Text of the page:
NATIONAL figures show the A-level pass rate has dropped for the first time in more than three decades.
A decision to scrap the January exam session, which has cut the chances students have to re-sit papers, coupled with a move by students to opt for traditional subjects favoured by universities, is likely to have had an impact on results.
In total, 98 per cent of exams scored at least an E this summer, down by 0.1 percentage points - the first time it has fallen in 32 years say officials.
Just over one in four - or 26 per cent - of exams were awarded an A* or A grade, down 0.3 percentage points on last summer.
The proportion of A* grades rose to 8.2 per cent, up 0.6 per cent on 2013 and the overall number of exams handed the very highest grades has risen.
Boys out-performed girls at A* grade for the third year running according to the official data, published by the Joint Council for Qualifications (JCQ).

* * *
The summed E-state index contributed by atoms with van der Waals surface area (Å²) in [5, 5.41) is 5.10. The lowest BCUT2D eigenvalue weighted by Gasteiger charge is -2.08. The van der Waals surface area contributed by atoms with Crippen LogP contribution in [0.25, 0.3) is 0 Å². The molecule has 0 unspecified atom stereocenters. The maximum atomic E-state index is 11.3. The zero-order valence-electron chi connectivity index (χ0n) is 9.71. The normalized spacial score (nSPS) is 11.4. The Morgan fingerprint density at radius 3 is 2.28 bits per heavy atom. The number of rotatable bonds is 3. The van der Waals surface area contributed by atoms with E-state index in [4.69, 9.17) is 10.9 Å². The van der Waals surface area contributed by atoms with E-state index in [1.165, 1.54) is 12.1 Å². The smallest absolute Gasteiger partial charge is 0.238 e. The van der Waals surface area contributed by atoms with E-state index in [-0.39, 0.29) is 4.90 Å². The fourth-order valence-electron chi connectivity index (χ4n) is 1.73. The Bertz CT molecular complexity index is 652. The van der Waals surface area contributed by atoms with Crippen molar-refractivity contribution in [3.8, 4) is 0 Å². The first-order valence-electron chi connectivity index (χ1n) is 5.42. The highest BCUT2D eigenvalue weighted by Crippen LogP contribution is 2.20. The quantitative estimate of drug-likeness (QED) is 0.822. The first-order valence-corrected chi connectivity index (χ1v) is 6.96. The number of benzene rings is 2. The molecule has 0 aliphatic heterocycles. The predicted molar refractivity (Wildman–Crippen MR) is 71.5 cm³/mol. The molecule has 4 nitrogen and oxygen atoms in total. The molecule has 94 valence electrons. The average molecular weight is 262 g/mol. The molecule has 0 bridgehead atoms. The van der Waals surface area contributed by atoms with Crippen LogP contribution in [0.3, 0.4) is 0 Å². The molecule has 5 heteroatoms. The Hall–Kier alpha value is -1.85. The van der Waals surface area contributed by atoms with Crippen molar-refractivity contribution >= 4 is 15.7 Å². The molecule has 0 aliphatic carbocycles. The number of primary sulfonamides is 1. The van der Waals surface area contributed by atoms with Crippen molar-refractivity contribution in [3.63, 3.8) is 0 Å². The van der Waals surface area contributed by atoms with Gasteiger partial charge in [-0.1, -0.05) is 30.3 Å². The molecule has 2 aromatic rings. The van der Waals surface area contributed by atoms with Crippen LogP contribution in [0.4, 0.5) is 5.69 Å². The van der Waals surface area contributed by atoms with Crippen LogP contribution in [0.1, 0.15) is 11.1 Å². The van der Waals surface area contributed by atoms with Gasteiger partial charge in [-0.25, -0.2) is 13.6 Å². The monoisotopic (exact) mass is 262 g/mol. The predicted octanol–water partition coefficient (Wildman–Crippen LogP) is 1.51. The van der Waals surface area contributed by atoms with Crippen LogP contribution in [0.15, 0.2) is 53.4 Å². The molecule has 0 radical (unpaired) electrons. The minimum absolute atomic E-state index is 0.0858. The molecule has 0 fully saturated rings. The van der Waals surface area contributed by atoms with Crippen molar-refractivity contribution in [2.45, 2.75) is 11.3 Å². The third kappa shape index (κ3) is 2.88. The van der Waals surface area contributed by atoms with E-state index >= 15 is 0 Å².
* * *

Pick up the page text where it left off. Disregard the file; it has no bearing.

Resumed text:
Exam board bosses said the decline in pass rates could be fuelled by more students deciding to take “facilitating subjects” - traditional subjects often favoured by top universities - even if they are less likely to perform well in them.
Andrew Hall, chief executive of the AQA exam board, said: “There is that slight shift towards facilitating subjects, and that we think can have an impact.
“The students choosing to do some of the facilitating subjects in the past may have taken one of the other subjects.
“These students may find that, for them, the facilitating subject they have chosen is harder.
“It is harder for the individual, not a harder A-level.”